Creekside area undergoing significant change 

The face of Creekside has been changing the last month, and it will change even more following the Labour Day Weekend.

The Husky service station will be closed down completely as of Sept. 3, following the closure of the food store on Aug. 28.

A new Husky station, with nine gas pumps on three islands, a drive-through car wash and a larger food store with a better selection, will reopen in approximately three months.

In the meantime Whistler is left with one gas station, the Petro Canada, until the ski season starts.

The wholesale renovation of the Husky comes just as municipal work on Lake Placid Road is winding up. The road is being re-surfaced, curbs and a sidewalk added, and telephone lines buried underground as part of revitalization efforts.

The Creekside Merchants Association is celebrating the new beginning for the area with a street festival on Lake Placid Road and at Alpha Lake Park on Sept. 7. The day includes live music, a busking contest, barbecue from Dusty’s, family games and rides, interactive art workshops and more.

The municipality has for many years encouraged redevelopment along Lake Placid Road west of Highway 99, but there has been little interest to date.

However, a development application that includes a two-storey train station, 11 single family lots, commercial space and condominiums at Creekside is expected to be on Whistler Council’s agenda for its Sept. 3 meeting.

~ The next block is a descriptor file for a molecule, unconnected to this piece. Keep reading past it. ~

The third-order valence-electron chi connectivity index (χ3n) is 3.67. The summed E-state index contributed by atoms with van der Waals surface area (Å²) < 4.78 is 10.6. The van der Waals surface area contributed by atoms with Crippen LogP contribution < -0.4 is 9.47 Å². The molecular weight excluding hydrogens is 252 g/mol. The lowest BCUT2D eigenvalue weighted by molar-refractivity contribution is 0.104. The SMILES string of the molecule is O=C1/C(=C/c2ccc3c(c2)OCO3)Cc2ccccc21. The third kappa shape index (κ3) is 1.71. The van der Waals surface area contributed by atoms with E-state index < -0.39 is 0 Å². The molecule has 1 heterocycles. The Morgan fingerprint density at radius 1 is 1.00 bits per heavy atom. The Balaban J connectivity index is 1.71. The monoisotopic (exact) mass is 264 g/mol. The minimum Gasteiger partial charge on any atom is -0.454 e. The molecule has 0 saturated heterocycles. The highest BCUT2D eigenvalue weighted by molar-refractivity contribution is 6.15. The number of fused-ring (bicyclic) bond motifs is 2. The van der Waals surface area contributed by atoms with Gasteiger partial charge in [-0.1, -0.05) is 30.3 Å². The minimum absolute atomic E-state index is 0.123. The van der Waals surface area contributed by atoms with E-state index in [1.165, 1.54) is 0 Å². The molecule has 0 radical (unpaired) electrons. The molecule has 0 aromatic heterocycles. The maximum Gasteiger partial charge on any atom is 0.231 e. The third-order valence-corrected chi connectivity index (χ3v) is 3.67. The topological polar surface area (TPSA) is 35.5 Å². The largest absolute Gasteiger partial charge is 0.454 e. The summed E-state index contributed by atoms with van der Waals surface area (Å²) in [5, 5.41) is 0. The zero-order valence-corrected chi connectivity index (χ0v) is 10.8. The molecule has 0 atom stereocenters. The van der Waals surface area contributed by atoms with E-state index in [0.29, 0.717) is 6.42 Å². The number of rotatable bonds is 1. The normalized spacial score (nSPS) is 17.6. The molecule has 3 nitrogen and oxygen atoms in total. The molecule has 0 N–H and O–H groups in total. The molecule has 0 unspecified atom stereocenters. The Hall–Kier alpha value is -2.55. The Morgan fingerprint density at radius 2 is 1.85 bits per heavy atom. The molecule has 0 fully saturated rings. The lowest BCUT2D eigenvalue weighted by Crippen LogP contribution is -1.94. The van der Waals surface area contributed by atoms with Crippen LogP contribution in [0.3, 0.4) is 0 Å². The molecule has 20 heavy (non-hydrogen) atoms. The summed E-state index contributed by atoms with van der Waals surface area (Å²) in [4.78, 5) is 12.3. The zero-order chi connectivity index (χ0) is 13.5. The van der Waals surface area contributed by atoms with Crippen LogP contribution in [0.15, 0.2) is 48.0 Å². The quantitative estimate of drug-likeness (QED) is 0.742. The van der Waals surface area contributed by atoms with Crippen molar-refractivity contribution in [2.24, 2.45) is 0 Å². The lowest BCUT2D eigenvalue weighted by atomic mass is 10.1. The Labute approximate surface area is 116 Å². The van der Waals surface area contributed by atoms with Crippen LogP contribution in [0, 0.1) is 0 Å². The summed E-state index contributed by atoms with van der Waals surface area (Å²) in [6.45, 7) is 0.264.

The proposal, from John Haibeck’s Nita Lake Lodge Corporation, is for a site between the current train station and Hoz’s Pub. The 11 single family lots are proposed for 23 acres between the railway tracks and Alta Lake Road.

At one time the project included a private surgical centre but that has now been scrapped and the developer has offered to make a $1 million cash contribution to the Whistler Health Care Centre. When the cash contribution was announced in July Peter Gordon, a consultant to the project, said because the project had been planned and discussed for more than a year the corporation felt it had raised the expectations for enhanced medical services in the community and would make the donation to mitigate that disappointment.

The new rail station in Haibeck’s plans is in anticipation of a new privately-operated passenger rail service to Whistler which would tap in to Vancouver’s cruise ship market and convention business.

The Haibeck proposal also includes 26 townhouse units which will be employee housing.

Meanwhile construction work will remain the main theme in the Creekside area for the next few months.

Intrawest is currently working on widening Highway 99 between Lake Placid Road and Bayshores to four lanes. The work, which was part of the Whistler South Comprehensive Development Plan approved by the municipality three years ago, will also include construction of a new section of the Valley Trail along the east side of the highway.

Eventually the Valley Trail will cross under the highway just south of the Petro Canada station, where Intrawest is currently working on realigning Whistler Creek.

The highway underpass will be built next summer. That project has been complicated by efforts to clean up a hydrocarbon plume that has, over a number of years, leaked from the Petro Canada station storage tanks. Whistler Creek will eventually flow through the underpass, but not until the plume has been cleaned up.

A spokesperson for Petro Canada said last week remediation efforts are scheduled to be completed in 2006.

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